Latency Special: Interview with Mike Persico, Anova Technologies

19 March 2013 | Richard Irving


Financial technology entrepreneur Mike Persico is challenging the low latency status quo through his highly specialist network operator Anova Technologies. Richard Irving talks to the chief executive about life in the fast lane.



Who holds the most spectrum licenses in the US? By some measures, it is a former marketing graduate turned serial financial technology entrepreneur with two successful exits to his name and a burning ambition to push the boundaries of electronic share trading to its physical limits. Or should that read the limits of physics? Meet Mike Persico, founder and chief executive of Anova Technologies and holder of more than 4,000 individual Federal Communications Commission (FCC) spectrum registrations. “Clearwire used to hold more but I think we recently took the lead”, he says with a tinge of pride.

Anova is one of a handful of highly specialist network operators that have broken out of stealth mode in the last 18 months to rewrite the textbook on building ultra-low latency networks.

Around the time Spread Networks was lighting up its $300 million state-of-the-art fibre link between Chicago and New York, Persico was starting to wonder whether the future of low latency was not under the ground at all – but rather in the air. He hired an intern who had travelled from Morocco to study at the Illinois Institute of Technology (which counts Nobel Prize winning physicist Jack Steinberger among its alumni), to look at some left-of-field alternatives. “I asked him what the fastest alternative was and he said milliwave but he insisted that it could never work. I told him to go out and design a network anyway and here we are today.” (The intern is now a highly respected engineer at Anova.)

In 2010, Anova stitched together a wireless link between New Jersey-based Direct Edge, America’s third largest stock exchange and Telx’s data centre at 111 8th Avenue in New York, which serves as one of the major gateways to the European financial markets. The route sold out in two days, so Persico rolled out a second wireless link between a new data centre at the Chicago Mercantile Exchange, the world’s largest futures and options market, and what was then the largest data centre in the world, located in a former printing works at 350 East Cermak, in Chicago. “By then we had got a lot better at optimising the signal so we had a lot more capacity. It sold out in 6 days. That’s when I knew the world of electronic trading had changed for good.”

This year, Anova, a privately held company that is backed by one of Wall Street’s top three firms, will generate more revenues from its wireless unit than from its fibre division for the first time. The backer, Persico is quick to point out, does not use Anova’s technology itself: “You tend to find that banks are not big players in the ultra-low latency market – they are a little reluctant to pay the premiums.”

To label Persico a contrarian, is to flatter him. The company motto, self disruption guarantees self preservation runs to the heart of everything that Persico does: “I’m not going to lay the door wide open for someone with second-mover advantage to attack us because we have grown soft and fat”, he vows.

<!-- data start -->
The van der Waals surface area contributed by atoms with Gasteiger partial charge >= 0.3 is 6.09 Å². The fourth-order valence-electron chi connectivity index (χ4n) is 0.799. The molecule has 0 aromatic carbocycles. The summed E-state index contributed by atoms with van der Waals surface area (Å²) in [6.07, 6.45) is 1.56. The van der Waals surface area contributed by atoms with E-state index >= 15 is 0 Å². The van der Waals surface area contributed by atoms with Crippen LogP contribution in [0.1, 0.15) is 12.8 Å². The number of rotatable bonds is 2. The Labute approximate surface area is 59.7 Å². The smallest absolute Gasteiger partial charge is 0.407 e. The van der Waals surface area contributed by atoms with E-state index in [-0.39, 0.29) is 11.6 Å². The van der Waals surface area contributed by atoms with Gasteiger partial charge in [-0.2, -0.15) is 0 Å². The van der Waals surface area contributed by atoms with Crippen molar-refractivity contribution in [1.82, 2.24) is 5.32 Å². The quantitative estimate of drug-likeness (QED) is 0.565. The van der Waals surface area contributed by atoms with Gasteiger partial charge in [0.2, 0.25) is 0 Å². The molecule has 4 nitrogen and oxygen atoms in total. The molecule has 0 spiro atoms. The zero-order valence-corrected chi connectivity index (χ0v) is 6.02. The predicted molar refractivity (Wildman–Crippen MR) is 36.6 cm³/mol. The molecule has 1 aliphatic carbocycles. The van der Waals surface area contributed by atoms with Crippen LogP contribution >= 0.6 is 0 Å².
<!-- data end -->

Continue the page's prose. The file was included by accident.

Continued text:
Staying one step ahead of the competition
At every turn, Persico challenges the status quo, questions the consensus. As he talks on the phone, Persico picks up a strand of hollow core fibre, which developers hope will one day marry the advantages of super-fast wireless transmission with the reliability and capacity of fibre. “I have over 1km of this stuff in the office”, he says. “In 20 years, this will be the stuff of which metro networks will be built.

My job is to deploy next-generation technology such as this as soon as it is ready to roll out on a large scale. If I don’t do it, someone else will. You can bet your life Spread is looking at this very closely.”

Spend just a few minutes chatting through the vagaries of the race to zero with him and he will debunk just about every major assumption that Big Telecom holds near and dear on ultra-low latency.

For starters, he does not really see the bigger players as viable competitors: “The likes of Zayo, Level 3, Colt and euNetworks – these are not my competitors – it’s the small guys that were pioneering wireless connectivity when Anova first started up and have spectrum in some of the really busy hot spots that I worry about.”

That will sting over at Zayo, which is scaling up its low latency business after buying AboveNet last year, as well as at Colt, which would see itself as one of the leading service providers to the financial community. Others, like euNetworks would probably be quite happy to edge sideways away from wireless technologies anyway, to leverage their investment in fibre and target larger enterprise customers who might not be quite so latency-sensitive as to chase after every millisecond gain. Certainly, the barriers to entry in to the ultra-low latency world are rising ever higher.

US regulations require that a millimetre wavelength needs to have a “cylinder” of 17 metres of free air around it for every 1km that the signal travels. On a key route such as that between Direct Edge and BATS, the fourth largest stock exchange in the US – a distance of just 6km - the signal needs a 100m cushion.

The problem is most acute at the access points to key trading locations, where spectrum is in very short supply.